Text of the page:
Findings also show that people with no paid sick leave benefits are more likely to experience food insecurity and require welfare services. Currently, only seven states mandate that employers provide paid sick leave benefits and nearly one-third of all workers in the United States lack these protections.
“Numerous studies have shown the negative effects lack of paid sick leave has on society, but this is the first time a direct correlation has been observed between the absence of these benefits and the incidence of poverty,” said Patricia Stoddard Dare, Ph.D., associate professor of social work at Cleveland State. “This adds to the growing body of evidence that paid sick leave is a key factor in health care affordability and economic security.”
Studies published in two academic, peer-reviewed journals, Social Work in Health Care and the American Journal of Orthopsychiatry, utilized data collected from the 2015 National Health Interview Survey to assess the effect of no paid sick leave on two key indicators of poverty, income and the need to utilize welfare services. On top of being three times more likely to live below the poverty line, working adults between the ages of 18 and 64 were also nearly 1.5 times more likely to receive income support from state and county welfare programs and nearly 1.4 times more likely to receive food stamps.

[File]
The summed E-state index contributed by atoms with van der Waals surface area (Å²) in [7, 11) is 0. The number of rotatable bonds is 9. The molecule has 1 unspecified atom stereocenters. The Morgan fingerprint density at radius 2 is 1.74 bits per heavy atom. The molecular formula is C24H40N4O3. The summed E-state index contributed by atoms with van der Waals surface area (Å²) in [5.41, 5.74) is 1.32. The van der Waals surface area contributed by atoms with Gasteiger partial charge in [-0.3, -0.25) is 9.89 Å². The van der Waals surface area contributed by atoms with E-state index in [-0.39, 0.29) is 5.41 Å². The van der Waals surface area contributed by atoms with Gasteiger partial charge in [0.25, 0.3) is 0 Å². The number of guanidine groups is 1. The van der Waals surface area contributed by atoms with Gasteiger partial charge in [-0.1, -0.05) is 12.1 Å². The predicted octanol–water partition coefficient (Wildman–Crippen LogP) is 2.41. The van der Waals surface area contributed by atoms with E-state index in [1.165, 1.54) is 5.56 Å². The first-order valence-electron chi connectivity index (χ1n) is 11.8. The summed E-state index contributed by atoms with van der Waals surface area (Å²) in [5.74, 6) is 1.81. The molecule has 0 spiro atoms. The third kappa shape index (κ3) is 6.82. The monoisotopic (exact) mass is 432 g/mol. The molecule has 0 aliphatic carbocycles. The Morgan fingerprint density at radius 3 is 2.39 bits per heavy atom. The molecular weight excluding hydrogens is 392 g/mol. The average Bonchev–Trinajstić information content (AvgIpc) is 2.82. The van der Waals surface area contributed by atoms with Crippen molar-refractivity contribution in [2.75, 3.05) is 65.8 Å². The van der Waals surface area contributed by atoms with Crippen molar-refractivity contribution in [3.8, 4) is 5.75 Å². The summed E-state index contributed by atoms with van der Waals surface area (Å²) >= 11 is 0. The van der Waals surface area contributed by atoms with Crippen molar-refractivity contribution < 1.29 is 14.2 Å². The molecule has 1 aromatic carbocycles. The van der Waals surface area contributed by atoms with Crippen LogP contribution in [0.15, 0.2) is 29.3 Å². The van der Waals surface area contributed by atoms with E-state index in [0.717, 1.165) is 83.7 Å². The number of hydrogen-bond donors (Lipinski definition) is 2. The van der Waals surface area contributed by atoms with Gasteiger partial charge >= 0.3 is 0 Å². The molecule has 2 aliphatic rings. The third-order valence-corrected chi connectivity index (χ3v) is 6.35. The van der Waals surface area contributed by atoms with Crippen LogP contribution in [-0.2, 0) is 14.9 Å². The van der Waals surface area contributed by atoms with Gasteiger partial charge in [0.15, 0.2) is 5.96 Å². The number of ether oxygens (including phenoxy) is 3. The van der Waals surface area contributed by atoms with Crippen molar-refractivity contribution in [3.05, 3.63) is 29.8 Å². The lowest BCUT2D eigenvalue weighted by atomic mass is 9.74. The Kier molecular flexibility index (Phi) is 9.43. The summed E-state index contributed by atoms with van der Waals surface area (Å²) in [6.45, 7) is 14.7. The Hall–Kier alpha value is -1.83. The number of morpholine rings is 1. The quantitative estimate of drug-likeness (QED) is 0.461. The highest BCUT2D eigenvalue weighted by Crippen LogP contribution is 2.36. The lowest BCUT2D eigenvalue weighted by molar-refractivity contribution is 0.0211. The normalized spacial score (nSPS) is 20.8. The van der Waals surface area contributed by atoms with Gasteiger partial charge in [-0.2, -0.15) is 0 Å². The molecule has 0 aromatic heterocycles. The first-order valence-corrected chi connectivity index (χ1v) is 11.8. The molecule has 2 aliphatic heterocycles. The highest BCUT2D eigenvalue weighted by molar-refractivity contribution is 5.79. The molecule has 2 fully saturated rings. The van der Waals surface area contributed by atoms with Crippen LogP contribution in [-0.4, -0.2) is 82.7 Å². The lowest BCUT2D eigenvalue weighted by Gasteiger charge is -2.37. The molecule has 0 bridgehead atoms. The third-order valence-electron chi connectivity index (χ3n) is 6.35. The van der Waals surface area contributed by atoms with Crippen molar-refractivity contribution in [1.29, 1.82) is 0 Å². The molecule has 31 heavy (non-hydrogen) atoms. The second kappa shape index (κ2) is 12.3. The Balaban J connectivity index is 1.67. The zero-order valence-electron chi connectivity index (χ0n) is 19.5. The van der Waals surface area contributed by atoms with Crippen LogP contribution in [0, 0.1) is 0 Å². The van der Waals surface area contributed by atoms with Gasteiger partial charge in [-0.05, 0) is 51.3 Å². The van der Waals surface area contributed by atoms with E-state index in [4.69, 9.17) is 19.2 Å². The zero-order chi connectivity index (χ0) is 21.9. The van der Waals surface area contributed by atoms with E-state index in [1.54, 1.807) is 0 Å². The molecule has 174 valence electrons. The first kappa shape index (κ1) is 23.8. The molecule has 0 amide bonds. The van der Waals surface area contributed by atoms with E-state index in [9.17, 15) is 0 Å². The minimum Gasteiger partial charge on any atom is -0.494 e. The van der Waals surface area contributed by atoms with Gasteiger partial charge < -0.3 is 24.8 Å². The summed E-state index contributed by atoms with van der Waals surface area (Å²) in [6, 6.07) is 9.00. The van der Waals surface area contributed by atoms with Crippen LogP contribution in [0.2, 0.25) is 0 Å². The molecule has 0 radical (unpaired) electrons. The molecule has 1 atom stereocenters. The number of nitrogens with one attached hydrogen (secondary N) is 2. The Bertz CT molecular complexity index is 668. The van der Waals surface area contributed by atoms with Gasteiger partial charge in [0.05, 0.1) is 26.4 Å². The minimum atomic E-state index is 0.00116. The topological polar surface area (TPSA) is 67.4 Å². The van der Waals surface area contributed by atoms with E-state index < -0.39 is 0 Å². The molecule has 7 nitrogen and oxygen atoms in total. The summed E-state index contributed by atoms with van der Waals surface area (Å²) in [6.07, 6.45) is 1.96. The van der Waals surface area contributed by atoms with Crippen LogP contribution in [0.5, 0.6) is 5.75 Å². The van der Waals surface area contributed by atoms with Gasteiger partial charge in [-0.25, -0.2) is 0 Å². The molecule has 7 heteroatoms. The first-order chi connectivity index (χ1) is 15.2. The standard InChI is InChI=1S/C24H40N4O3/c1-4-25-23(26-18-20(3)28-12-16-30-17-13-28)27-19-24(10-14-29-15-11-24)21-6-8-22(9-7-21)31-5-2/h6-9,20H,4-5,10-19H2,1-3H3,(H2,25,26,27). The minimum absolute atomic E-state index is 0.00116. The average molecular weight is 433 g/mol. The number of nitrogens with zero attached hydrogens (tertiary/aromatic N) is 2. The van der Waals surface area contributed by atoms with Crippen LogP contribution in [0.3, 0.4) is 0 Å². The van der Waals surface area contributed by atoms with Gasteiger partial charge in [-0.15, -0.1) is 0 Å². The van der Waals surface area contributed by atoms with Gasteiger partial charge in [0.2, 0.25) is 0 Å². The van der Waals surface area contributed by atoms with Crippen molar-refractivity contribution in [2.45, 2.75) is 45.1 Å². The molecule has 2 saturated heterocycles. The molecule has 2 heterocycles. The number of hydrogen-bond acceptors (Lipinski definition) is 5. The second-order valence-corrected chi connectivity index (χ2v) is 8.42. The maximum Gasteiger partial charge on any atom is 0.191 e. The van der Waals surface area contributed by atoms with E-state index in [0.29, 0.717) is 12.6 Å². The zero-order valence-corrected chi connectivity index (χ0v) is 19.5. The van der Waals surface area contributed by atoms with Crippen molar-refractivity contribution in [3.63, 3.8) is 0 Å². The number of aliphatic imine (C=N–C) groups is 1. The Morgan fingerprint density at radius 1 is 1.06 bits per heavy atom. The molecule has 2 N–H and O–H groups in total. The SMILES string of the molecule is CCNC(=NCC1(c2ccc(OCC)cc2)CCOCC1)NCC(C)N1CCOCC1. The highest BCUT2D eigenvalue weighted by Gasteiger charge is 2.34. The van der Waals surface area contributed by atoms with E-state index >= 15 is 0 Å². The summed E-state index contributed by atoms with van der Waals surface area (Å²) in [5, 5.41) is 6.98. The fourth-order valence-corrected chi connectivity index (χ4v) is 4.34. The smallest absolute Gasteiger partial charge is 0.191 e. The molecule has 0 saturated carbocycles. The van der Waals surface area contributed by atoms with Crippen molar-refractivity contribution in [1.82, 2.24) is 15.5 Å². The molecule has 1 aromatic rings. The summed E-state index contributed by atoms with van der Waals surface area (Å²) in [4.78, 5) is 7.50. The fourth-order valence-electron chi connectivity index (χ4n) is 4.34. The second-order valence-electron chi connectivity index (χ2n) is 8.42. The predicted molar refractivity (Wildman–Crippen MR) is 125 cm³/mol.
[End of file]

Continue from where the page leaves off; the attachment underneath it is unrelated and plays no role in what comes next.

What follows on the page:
The authors argue that the main reason for these correlations are the higher cost of medical expenses, lack of preventive care and missed wages incurred by individuals and families who do not have paid sick leave benefits.
“Paid sick leave benefits serve as a structural mechanism for preventing working families from becoming the working poor,” says LeaAnne DeRigne, Ph.D., associate professor of FAU’s Phyllis and Harvey Sandler School of Social Work. “Given the public investments made in welfare, food stamps and other social services, mandating paid sick leave is a clear policy lever for reducing the need for these services among millions of individuals nationally.”
The journal articles were co-authored by Christopher Mallett, Ph.D., professor of social work, and Linda Quinn, Ph.D., senior lecturer in mathematics, both at Cleveland State University.